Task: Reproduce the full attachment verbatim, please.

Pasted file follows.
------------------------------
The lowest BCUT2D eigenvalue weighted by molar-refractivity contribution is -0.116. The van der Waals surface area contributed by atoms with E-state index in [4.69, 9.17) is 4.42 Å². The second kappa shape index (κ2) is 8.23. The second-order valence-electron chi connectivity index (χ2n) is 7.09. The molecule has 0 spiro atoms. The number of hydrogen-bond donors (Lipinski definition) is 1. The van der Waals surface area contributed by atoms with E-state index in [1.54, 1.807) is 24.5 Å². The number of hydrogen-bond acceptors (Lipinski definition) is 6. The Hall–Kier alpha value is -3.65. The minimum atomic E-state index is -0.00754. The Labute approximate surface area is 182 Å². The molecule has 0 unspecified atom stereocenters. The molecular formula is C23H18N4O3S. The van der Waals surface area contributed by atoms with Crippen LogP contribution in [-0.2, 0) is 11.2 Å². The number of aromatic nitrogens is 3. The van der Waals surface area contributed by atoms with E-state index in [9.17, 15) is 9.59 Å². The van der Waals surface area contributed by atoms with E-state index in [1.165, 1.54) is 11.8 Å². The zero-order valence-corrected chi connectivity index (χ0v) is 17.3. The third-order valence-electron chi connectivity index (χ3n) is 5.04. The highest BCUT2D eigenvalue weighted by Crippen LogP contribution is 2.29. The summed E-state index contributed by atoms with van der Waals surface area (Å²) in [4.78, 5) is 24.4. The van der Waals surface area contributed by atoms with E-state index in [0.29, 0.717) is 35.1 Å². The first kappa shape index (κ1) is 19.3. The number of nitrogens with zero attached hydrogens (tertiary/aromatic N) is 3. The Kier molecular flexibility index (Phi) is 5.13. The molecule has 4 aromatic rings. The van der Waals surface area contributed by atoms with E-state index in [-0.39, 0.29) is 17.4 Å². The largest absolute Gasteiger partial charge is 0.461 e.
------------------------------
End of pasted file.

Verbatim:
The lowest BCUT2D eigenvalue weighted by molar-refractivity contribution is -0.116. The van der Waals surface area contributed by atoms with E-state index in [4.69, 9.17) is 4.42 Å². The second kappa shape index (κ2) is 8.23. The second-order valence-electron chi connectivity index (χ2n) is 7.09. The molecule has 0 spiro atoms. The number of hydrogen-bond donors (Lipinski definition) is 1. The van der Waals surface area contributed by atoms with E-state index in [1.54, 1.807) is 24.5 Å². The number of hydrogen-bond acceptors (Lipinski definition) is 6. The Hall–Kier alpha value is -3.65. The minimum atomic E-state index is -0.00754. The Labute approximate surface area is 182 Å². The molecule has 0 unspecified atom stereocenters. The molecular formula is C23H18N4O3S. The van der Waals surface area contributed by atoms with Crippen LogP contribution in [-0.2, 0) is 11.2 Å². The number of aromatic nitrogens is 3. The van der Waals surface area contributed by atoms with E-state index in [9.17, 15) is 9.59 Å². The van der Waals surface area contributed by atoms with E-state index in [1.165, 1.54) is 11.8 Å². The zero-order valence-corrected chi connectivity index (χ0v) is 17.3. The third-order valence-electron chi connectivity index (χ3n) is 5.04. The highest BCUT2D eigenvalue weighted by Crippen LogP contribution is 2.29. The summed E-state index contributed by atoms with van der Waals surface area (Å²) in [4.78, 5) is 24.4. The van der Waals surface area contributed by atoms with E-state index in [0.29, 0.717) is 35.1 Å². The first kappa shape index (κ1) is 19.3. The number of nitrogens with zero attached hydrogens (tertiary/aromatic N) is 3. The Kier molecular flexibility index (Phi) is 5.13. The molecule has 4 aromatic rings. The van der Waals surface area contributed by atoms with E-state index in [-0.39, 0.29) is 17.4 Å². The largest absolute Gasteiger partial charge is 0.461 e.